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The Week in Stuff: May 25, 2010 – Brooks, Zombies and Vampires All on Blu-Ray

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Avatar Blu-ray Cover Art
Louis L'Amour Western Collection DVD Cover Art
Valentine's Day Blu-ray Cover Art

[ad#longpost]So Avatar is out on Blu-Ray–and this version we were sent contains both Blu-Ray and DVD versions of the film. From what I understand, they’re selling like mad. The industry claims this is driving purchase of Blu-Ray players. But here’s the big that doesn’t make sense: why? This film is best experienced in a big screen, 3-D, hi-def environment. Unless you have gobs of money to burn, you probably hit two out of three of those criteria. If you do have gobs of money to burn, please come talk to me and I would love to help you with that. But even beyond that–I’ve heard there’s a longer cut of the film that might hit cinemas so we get the hullaballoo all over again. And then there’s the admittance that this is going to be a bare bones release just to get it out there, so that a ubermondo release can come later. Why wouldn’t you wait for that one? Just do yourself a favor–go for the Blu-Ray version if you must. This is out from Fox. (Click here to buy it from Amazon.)

if you’re a sucker for westerns, Louis L’Amour, or men who wear mustaches well, you may want to check out the Louis L’Amour Three-Movie Western Collection. This set from Warner Brothers includes the film The Sacketts, featuring Tom Selleck, Sam Elliott, and Jeff Osterhage as brothers looking to make money from cattle and gold out west. Next up is Conagher, with Sam Elliott and Katharine Ross in a frontier love story. Last but not least are Yul Brynner, Richard Crenna, and Leonard Nimoy in Catlow, the story of a very wanted outlaw trying to pull off a gold heist. The first two are made-for-TV movies, with the Brynner film being a feature release. No special features, but it’s a good price for three movies regardless, especially considering they were all previously individually released on DVD with prices comparable to what it takes to snag this boxed set. So if this is your bag, it’s worth considering. If you’re uncertain whether or not it’s worth snagging permanently, give it a Netflix beforehand. (Click here to buy it from Amazon.)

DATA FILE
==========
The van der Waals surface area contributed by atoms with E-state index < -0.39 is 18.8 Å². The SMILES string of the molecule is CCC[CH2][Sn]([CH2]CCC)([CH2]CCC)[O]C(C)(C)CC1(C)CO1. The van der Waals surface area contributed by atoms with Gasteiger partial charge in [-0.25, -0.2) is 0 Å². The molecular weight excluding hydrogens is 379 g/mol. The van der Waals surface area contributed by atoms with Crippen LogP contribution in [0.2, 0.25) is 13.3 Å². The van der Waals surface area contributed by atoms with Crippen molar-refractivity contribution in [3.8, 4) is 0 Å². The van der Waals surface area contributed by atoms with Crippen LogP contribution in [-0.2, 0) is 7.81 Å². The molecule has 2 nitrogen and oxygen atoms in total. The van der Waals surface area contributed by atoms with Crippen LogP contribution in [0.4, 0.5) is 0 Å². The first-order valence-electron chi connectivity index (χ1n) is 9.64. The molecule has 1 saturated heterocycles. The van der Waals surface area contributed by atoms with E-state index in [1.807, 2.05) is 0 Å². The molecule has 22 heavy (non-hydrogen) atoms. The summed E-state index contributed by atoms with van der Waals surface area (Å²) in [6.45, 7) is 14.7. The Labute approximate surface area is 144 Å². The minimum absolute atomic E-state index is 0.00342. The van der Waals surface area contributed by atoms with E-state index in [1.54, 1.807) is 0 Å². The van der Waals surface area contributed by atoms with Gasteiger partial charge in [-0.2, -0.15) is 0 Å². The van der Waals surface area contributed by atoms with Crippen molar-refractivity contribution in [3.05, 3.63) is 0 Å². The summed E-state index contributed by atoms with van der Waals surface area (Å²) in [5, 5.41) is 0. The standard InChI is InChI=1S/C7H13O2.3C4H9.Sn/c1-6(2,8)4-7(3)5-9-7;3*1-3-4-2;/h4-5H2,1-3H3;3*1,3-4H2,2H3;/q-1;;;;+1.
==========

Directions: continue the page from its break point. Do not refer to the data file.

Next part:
The star-studded cast of Valentine’s Day is impressive. I could list them for you, but it’s just basically the contents of Garry Marshall’s Rolodex. It’s out on Blu-Ray from New Line Cinema, a combo pack that comes with both DVD and digital copy as well. There are a bunch of extras: commentary by director Marshall, The Garry Factor and The Stars Confess Their Valentine’s Day Stories featurettes, a music video, blooper reel, and a Sex and the City 2 sneak peek, as well as additional scenes. The DVD extras are limited to deleted scenes and a trailer for Sex and the City 2, so if you’re a sucker for extras, it might be worth the extra $5 for the Blu-ray. If you’re going to buy it. And really, the people who would buy this sort of film already know who they are, so we’ll just leave it at that. (Click here to buy it from Amazon.)

Invictus Blu-ray Cover Art
Edge of Darkness Blu-ray Cover Art

The moment you said Morgan Freeman I was in. This is for Invictus, of course, which means you also get Matt Damon with both of them directed by Clint Eastwood. It’s out from Warner Brothers on Blu-Ray, which is again a combo pack with DVD and digital copy along for the ride. The Blu-Ray version is superior to the DVD flavor: you don’t just get a rugby featurette, you also get a picture-in-picture making-of with Eastwood and others, as well as a featurette in which Freeman met with Nelson Mandela. The Blu-Ray is only $5 more as I write this, so it’s a good buy if you’re looking to own this. And if you’re not certain whether or not you want to own it, then Netflix or another rental platform of your choice is the best bet. (Click here to buy it from Amazon.)